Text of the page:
If a prairie chicken clucks in the prairie and no one is around to hear it, does it make a sound? Thanks to the innovative survey techniques deployed by the NRI research team of Dr. Brian Pierce, Frank Cartaya and Sarah Turner, we finally have our answer. Travel to eastern New Mexico with us in this week's blog as we track the team's progress while they conduct surveys using acoustic technology, which is 50 times more efficient than traditional methods for detecting the occurrence of the formerly ESA-listed Lesser Prairie Chicken (Tympanuchus pallidicintus) on Melrose Air Force Range. This is what raising the bar for the standards of proactive wildlife management looks like.
Research Assistantcartayafrank350@gmail.com (979) 845-1851
Frank Cartaya joined Texas A&M Natural Resources Institute in 2009 as a field technician. His main research focus is field observations on endangered species on U.S. military installations with an emphasis on endangered migratory song birds and endangered birds of prey. In 10 years, Frank has done field work in multiple military bases including Redstone Arsenal, Fort Hood, Camp Bullis Fort Sam Houston, White Sands Missile Range and Cannon Airforce Base.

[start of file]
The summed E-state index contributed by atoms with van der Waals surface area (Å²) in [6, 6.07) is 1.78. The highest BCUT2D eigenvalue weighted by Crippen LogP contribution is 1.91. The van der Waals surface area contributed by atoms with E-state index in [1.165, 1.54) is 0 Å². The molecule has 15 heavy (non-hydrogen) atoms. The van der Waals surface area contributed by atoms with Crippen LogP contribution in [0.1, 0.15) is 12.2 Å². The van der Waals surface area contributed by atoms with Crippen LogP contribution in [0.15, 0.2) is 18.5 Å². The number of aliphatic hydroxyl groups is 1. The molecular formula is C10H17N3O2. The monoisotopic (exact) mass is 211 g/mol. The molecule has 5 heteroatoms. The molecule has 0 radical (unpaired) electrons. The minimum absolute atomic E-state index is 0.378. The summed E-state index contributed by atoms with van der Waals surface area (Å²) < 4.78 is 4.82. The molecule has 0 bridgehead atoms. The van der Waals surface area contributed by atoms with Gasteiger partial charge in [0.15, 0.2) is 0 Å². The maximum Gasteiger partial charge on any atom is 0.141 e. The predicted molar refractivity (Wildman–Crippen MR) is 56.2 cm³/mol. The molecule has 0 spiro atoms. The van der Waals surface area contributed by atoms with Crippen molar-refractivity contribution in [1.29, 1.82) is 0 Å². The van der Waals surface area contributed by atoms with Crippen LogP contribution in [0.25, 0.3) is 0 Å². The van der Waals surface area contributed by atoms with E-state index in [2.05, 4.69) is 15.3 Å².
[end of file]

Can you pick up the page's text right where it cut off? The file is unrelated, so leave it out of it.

He has received a Bachelor of Science in zoology at Auburn University and received a graduate certificate in military sustainability at Texas A&M University. Frank enjoys visiting southwestern state and national parks and as a passion for wildlife photography.